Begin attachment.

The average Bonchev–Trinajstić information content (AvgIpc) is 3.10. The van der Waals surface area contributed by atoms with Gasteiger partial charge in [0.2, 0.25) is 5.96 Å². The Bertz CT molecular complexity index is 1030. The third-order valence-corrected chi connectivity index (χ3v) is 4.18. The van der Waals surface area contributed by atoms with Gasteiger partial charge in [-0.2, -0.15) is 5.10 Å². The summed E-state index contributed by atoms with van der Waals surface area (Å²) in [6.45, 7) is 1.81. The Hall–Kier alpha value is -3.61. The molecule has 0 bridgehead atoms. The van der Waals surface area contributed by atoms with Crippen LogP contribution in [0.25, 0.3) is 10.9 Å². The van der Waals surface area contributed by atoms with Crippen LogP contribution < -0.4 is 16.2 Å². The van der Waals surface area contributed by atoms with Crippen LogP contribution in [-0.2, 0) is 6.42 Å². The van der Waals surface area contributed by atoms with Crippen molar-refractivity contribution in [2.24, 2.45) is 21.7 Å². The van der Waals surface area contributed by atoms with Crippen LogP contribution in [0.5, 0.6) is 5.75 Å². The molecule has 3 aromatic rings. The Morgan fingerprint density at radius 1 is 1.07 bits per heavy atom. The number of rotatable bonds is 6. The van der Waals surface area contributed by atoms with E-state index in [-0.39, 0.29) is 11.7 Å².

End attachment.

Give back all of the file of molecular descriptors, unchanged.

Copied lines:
The average Bonchev–Trinajstić information content (AvgIpc) is 3.10. The van der Waals surface area contributed by atoms with Gasteiger partial charge in [0.2, 0.25) is 5.96 Å². The Bertz CT molecular complexity index is 1030. The third-order valence-corrected chi connectivity index (χ3v) is 4.18. The van der Waals surface area contributed by atoms with Gasteiger partial charge in [-0.2, -0.15) is 5.10 Å². The summed E-state index contributed by atoms with van der Waals surface area (Å²) in [6.45, 7) is 1.81. The Hall–Kier alpha value is -3.61. The molecule has 0 bridgehead atoms. The van der Waals surface area contributed by atoms with Crippen LogP contribution in [0.25, 0.3) is 10.9 Å². The van der Waals surface area contributed by atoms with Crippen LogP contribution < -0.4 is 16.2 Å². The van der Waals surface area contributed by atoms with Crippen LogP contribution in [-0.2, 0) is 6.42 Å². The van der Waals surface area contributed by atoms with Crippen molar-refractivity contribution in [2.24, 2.45) is 21.7 Å². The van der Waals surface area contributed by atoms with Crippen LogP contribution in [0.5, 0.6) is 5.75 Å². The molecule has 3 aromatic rings. The Morgan fingerprint density at radius 1 is 1.07 bits per heavy atom. The number of rotatable bonds is 6. The van der Waals surface area contributed by atoms with E-state index in [-0.39, 0.29) is 11.7 Å².